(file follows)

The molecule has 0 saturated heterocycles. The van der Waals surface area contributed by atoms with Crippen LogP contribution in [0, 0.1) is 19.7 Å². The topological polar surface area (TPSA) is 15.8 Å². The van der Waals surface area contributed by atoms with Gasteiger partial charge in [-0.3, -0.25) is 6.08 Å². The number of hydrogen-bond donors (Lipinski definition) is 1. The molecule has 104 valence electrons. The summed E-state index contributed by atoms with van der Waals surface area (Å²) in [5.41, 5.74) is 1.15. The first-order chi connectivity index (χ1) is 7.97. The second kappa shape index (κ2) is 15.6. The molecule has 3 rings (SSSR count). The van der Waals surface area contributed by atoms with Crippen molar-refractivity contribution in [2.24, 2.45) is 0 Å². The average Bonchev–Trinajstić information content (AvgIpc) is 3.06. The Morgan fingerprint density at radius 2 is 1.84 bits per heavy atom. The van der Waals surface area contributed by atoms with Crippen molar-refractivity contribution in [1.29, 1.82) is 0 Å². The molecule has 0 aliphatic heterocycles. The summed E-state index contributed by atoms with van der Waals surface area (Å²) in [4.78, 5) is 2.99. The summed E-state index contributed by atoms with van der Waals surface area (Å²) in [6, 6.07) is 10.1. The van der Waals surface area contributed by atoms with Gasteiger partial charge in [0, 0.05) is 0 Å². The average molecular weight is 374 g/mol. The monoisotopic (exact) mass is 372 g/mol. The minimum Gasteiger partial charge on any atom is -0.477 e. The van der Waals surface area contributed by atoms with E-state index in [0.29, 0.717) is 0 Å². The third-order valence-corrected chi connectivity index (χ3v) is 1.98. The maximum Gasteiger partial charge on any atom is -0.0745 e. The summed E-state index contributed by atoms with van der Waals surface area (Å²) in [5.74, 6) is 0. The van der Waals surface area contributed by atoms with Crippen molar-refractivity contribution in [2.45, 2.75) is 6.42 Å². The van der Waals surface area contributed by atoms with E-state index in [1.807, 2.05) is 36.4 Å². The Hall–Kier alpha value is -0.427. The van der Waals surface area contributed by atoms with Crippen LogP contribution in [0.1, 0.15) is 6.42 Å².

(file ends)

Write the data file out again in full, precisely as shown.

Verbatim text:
The molecule has 0 saturated heterocycles. The van der Waals surface area contributed by atoms with Crippen LogP contribution in [0, 0.1) is 19.7 Å². The topological polar surface area (TPSA) is 15.8 Å². The van der Waals surface area contributed by atoms with Gasteiger partial charge in [-0.3, -0.25) is 6.08 Å². The number of hydrogen-bond donors (Lipinski definition) is 1. The molecule has 104 valence electrons. The summed E-state index contributed by atoms with van der Waals surface area (Å²) in [5.41, 5.74) is 1.15. The first-order chi connectivity index (χ1) is 7.97. The second kappa shape index (κ2) is 15.6. The molecule has 3 rings (SSSR count). The van der Waals surface area contributed by atoms with Crippen molar-refractivity contribution in [2.24, 2.45) is 0 Å². The average Bonchev–Trinajstić information content (AvgIpc) is 3.06. The Morgan fingerprint density at radius 2 is 1.84 bits per heavy atom. The van der Waals surface area contributed by atoms with Crippen molar-refractivity contribution in [1.29, 1.82) is 0 Å². The molecule has 0 aliphatic heterocycles. The summed E-state index contributed by atoms with van der Waals surface area (Å²) in [4.78, 5) is 2.99. The summed E-state index contributed by atoms with van der Waals surface area (Å²) in [6, 6.07) is 10.1. The van der Waals surface area contributed by atoms with Gasteiger partial charge in [0, 0.05) is 0 Å². The average molecular weight is 374 g/mol. The monoisotopic (exact) mass is 372 g/mol. The minimum Gasteiger partial charge on any atom is -0.477 e. The van der Waals surface area contributed by atoms with E-state index in [0.29, 0.717) is 0 Å². The third-order valence-corrected chi connectivity index (χ3v) is 1.98. The maximum Gasteiger partial charge on any atom is -0.0745 e. The summed E-state index contributed by atoms with van der Waals surface area (Å²) in [5.74, 6) is 0. The van der Waals surface area contributed by atoms with Crippen molar-refractivity contribution in [2.45, 2.75) is 6.42 Å². The van der Waals surface area contributed by atoms with E-state index in [1.807, 2.05) is 36.4 Å². The Hall–Kier alpha value is -0.427. The van der Waals surface area contributed by atoms with Crippen LogP contribution in [0.1, 0.15) is 6.42 Å².